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And now she beats her heart, whereat it groans,
That all the neighbour caves as seeming troubled,
Make verbal repetition of her moans;
Passion on passion deeply is redoubled.
Ah, me she cries, and twenty times, woe! woe!
And twenty echoes twenty times cry so.
She marking them, begins a wailing note,
And sings extemp'rally a woful ditty ;
How love makes young men thrall, and old men dote;
How love is wise in folly, foolish witty;
Her heavy anthem still concludes in woe!
And still the choir of echoes answers so.
Her song was tedious, and outwore the night,
For lovers' hours are long, though seeming short;
If pleas'd themselves, others they think delight
In such-like circumstance with such-like sport.
Their copious stories oftentimes begun,
End without audience, and are never done.
For who hath she to spend the night withal,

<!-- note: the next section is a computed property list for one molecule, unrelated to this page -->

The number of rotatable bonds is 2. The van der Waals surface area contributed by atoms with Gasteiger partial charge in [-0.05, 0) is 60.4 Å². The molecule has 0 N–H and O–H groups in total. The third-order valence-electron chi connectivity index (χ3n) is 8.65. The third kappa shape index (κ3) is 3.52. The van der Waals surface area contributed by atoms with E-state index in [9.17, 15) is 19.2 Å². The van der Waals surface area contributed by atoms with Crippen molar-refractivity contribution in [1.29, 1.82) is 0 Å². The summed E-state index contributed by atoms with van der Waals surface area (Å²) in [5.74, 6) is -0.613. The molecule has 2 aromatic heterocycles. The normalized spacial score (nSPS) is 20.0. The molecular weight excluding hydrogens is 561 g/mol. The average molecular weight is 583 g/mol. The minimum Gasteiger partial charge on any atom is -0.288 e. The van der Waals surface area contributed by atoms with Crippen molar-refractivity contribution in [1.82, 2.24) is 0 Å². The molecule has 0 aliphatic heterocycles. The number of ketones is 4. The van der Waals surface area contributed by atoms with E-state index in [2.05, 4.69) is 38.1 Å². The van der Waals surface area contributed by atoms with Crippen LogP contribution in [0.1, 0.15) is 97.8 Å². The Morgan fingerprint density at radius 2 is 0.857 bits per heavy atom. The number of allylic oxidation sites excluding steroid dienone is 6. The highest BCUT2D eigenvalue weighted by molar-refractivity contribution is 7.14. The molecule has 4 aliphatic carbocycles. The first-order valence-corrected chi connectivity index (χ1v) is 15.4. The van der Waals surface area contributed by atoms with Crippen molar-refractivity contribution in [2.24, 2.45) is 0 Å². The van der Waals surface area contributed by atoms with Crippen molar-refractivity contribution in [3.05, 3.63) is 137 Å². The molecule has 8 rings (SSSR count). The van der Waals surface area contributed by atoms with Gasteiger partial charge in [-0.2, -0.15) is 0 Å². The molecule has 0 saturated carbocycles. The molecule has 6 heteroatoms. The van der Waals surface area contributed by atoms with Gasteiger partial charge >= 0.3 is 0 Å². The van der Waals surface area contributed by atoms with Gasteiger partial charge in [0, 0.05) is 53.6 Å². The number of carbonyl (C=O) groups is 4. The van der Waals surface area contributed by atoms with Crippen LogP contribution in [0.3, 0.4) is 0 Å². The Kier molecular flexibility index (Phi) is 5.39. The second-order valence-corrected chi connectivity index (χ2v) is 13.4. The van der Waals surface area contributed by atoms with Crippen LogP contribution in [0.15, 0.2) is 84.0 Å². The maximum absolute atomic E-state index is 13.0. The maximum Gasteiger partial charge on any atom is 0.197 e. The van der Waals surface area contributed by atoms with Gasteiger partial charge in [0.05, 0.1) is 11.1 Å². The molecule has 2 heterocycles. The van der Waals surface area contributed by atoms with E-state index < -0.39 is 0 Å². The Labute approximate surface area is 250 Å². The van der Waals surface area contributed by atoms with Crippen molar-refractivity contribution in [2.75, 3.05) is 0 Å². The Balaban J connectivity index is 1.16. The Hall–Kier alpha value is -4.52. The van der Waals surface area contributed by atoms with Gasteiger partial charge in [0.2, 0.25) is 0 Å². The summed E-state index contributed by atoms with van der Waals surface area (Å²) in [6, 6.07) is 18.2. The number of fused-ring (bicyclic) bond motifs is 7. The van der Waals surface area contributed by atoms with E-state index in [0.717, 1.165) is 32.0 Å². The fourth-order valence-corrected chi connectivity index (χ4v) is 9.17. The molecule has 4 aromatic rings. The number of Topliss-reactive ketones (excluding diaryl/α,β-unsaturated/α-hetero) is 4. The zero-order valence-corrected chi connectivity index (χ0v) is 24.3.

But idle sounds, resembling parasites ?
Like shrill-tongu'd tapsters answering every call,
Soothing the humour of fantastic wits.
She said, 'tis so; they answer'd all, 'tis so.
And would say after her if she said no,
Lo! here the gentle lark, weary of rest,
From his moist cabinet mounts up on high,
And wakes the morning, from whose silver breast
The sun ariseth in his majesty ;
Who doth the world so gloriously behold,
The cedar-tops and hills seem burnish'd gold.
Venus salutes him with this fair good-morrow;
O thou clear god, and patron of all light!
From whom each lamp and shining star both borrow
The beauteous influence that makes him bright;
There lives a son, that suck'd an earthly mother,
May lend thee light, as thou dost lend to other.
This said, she hasted to a myrtle grove,
Musing the morning is so much o'erworn ;
And yet she hears no tidings of her love :
She hearkens for his hounds, and for his horn;
Anon she hears them chant it lustily,
And all in haste she coasteth to the cry.
And as she runs, the bushes in the way,
Some catch her by the neck, some kiss her face,
Some twine about her thigh to make her stay;
She wildly breaketh from their strict embrace,
Like a milch doe, whose swelling dugs do ache,
Hasting to feed her fawn, hid in some brake.
By this she hears the hounds are at a bay,
Whereat she starts like one that spies an adder,